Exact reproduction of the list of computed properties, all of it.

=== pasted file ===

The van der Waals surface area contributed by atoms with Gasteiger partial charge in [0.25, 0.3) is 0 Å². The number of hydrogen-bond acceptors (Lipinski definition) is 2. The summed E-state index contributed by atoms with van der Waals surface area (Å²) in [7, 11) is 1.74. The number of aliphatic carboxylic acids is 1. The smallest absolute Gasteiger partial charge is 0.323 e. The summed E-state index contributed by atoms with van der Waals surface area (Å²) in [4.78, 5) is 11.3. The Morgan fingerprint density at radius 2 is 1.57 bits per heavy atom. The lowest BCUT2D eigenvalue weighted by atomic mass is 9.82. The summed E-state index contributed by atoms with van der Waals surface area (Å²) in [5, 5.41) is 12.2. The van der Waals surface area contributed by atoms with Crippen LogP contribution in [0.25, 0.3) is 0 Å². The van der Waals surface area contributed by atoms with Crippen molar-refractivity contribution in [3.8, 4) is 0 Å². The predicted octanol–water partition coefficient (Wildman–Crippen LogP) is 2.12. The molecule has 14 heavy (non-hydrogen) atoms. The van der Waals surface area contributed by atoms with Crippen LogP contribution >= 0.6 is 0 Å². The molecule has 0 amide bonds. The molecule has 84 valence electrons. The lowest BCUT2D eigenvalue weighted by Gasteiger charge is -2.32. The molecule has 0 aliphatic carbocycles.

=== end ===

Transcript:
The van der Waals surface area contributed by atoms with Gasteiger partial charge in [0.25, 0.3) is 0 Å². The number of hydrogen-bond acceptors (Lipinski definition) is 2. The summed E-state index contributed by atoms with van der Waals surface area (Å²) in [7, 11) is 1.74. The number of aliphatic carboxylic acids is 1. The smallest absolute Gasteiger partial charge is 0.323 e. The summed E-state index contributed by atoms with van der Waals surface area (Å²) in [4.78, 5) is 11.3. The Morgan fingerprint density at radius 2 is 1.57 bits per heavy atom. The lowest BCUT2D eigenvalue weighted by atomic mass is 9.82. The summed E-state index contributed by atoms with van der Waals surface area (Å²) in [5, 5.41) is 12.2. The van der Waals surface area contributed by atoms with Crippen LogP contribution in [0.25, 0.3) is 0 Å². The van der Waals surface area contributed by atoms with Crippen molar-refractivity contribution in [3.8, 4) is 0 Å². The predicted octanol–water partition coefficient (Wildman–Crippen LogP) is 2.12. The molecule has 14 heavy (non-hydrogen) atoms. The van der Waals surface area contributed by atoms with Crippen LogP contribution >= 0.6 is 0 Å². The molecule has 0 amide bonds. The molecule has 84 valence electrons. The lowest BCUT2D eigenvalue weighted by Gasteiger charge is -2.32. The molecule has 0 aliphatic carbocycles.